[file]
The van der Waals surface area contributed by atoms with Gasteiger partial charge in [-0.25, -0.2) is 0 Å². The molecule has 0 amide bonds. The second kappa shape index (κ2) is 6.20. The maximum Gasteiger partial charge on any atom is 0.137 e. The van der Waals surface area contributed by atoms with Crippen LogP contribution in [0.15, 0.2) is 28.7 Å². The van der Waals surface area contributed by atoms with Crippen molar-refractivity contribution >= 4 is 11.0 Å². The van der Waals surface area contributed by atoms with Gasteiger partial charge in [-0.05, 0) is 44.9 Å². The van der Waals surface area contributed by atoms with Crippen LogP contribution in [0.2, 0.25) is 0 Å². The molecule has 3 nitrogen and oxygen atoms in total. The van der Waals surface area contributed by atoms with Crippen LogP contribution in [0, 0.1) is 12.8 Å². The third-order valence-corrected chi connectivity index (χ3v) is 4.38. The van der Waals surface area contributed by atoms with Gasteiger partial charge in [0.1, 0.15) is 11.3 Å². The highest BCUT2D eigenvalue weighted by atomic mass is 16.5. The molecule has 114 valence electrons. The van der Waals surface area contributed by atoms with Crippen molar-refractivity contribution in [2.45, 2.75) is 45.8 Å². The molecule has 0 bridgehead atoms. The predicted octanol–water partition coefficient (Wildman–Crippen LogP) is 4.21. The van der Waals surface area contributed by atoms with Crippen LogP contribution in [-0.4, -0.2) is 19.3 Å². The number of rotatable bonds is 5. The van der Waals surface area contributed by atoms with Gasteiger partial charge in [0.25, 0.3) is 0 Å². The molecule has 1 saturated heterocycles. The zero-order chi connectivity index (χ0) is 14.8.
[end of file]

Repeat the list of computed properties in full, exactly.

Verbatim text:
The van der Waals surface area contributed by atoms with Gasteiger partial charge in [-0.25, -0.2) is 0 Å². The molecule has 0 amide bonds. The second kappa shape index (κ2) is 6.20. The maximum Gasteiger partial charge on any atom is 0.137 e. The van der Waals surface area contributed by atoms with Crippen LogP contribution in [0.15, 0.2) is 28.7 Å². The van der Waals surface area contributed by atoms with Crippen molar-refractivity contribution >= 4 is 11.0 Å². The van der Waals surface area contributed by atoms with Gasteiger partial charge in [-0.05, 0) is 44.9 Å². The van der Waals surface area contributed by atoms with Crippen LogP contribution in [0.2, 0.25) is 0 Å². The molecule has 3 nitrogen and oxygen atoms in total. The van der Waals surface area contributed by atoms with Crippen LogP contribution in [0, 0.1) is 12.8 Å². The third-order valence-corrected chi connectivity index (χ3v) is 4.38. The van der Waals surface area contributed by atoms with Gasteiger partial charge in [0.1, 0.15) is 11.3 Å². The highest BCUT2D eigenvalue weighted by atomic mass is 16.5. The molecule has 114 valence electrons. The van der Waals surface area contributed by atoms with Crippen molar-refractivity contribution in [2.45, 2.75) is 45.8 Å². The molecule has 0 bridgehead atoms. The predicted octanol–water partition coefficient (Wildman–Crippen LogP) is 4.21. The van der Waals surface area contributed by atoms with Crippen LogP contribution in [-0.4, -0.2) is 19.3 Å². The number of rotatable bonds is 5. The van der Waals surface area contributed by atoms with Gasteiger partial charge in [0.25, 0.3) is 0 Å². The molecule has 1 saturated heterocycles. The zero-order chi connectivity index (χ0) is 14.8.